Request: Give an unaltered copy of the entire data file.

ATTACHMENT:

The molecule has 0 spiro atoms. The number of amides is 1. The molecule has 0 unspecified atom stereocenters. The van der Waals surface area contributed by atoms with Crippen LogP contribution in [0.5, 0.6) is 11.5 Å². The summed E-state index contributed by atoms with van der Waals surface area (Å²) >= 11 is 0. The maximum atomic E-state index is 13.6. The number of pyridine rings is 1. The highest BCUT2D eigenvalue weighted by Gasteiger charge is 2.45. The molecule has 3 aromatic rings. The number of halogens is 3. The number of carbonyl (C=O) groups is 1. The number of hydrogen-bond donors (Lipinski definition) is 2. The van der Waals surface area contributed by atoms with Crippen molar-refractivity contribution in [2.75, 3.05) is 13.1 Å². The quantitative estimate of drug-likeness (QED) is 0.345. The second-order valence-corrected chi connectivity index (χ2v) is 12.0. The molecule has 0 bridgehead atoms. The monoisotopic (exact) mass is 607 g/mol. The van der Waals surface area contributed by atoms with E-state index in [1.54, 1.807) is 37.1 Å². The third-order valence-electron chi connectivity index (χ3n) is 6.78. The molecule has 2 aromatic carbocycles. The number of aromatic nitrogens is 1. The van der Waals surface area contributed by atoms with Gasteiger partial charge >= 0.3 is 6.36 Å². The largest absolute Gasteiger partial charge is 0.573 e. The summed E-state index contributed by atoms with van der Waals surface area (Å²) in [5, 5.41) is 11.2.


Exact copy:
The molecule has 0 spiro atoms. The number of amides is 1. The molecule has 0 unspecified atom stereocenters. The van der Waals surface area contributed by atoms with Crippen LogP contribution in [0.5, 0.6) is 11.5 Å². The summed E-state index contributed by atoms with van der Waals surface area (Å²) >= 11 is 0. The maximum atomic E-state index is 13.6. The number of pyridine rings is 1. The highest BCUT2D eigenvalue weighted by Gasteiger charge is 2.45. The molecule has 3 aromatic rings. The number of halogens is 3. The number of carbonyl (C=O) groups is 1. The number of hydrogen-bond donors (Lipinski definition) is 2. The van der Waals surface area contributed by atoms with Crippen molar-refractivity contribution in [2.75, 3.05) is 13.1 Å². The quantitative estimate of drug-likeness (QED) is 0.345. The second-order valence-corrected chi connectivity index (χ2v) is 12.0. The molecule has 0 bridgehead atoms. The monoisotopic (exact) mass is 607 g/mol. The van der Waals surface area contributed by atoms with E-state index in [1.54, 1.807) is 37.1 Å². The third-order valence-electron chi connectivity index (χ3n) is 6.78. The molecule has 2 aromatic carbocycles. The number of aromatic nitrogens is 1. The van der Waals surface area contributed by atoms with Gasteiger partial charge >= 0.3 is 6.36 Å². The largest absolute Gasteiger partial charge is 0.573 e. The summed E-state index contributed by atoms with van der Waals surface area (Å²) in [5, 5.41) is 11.2.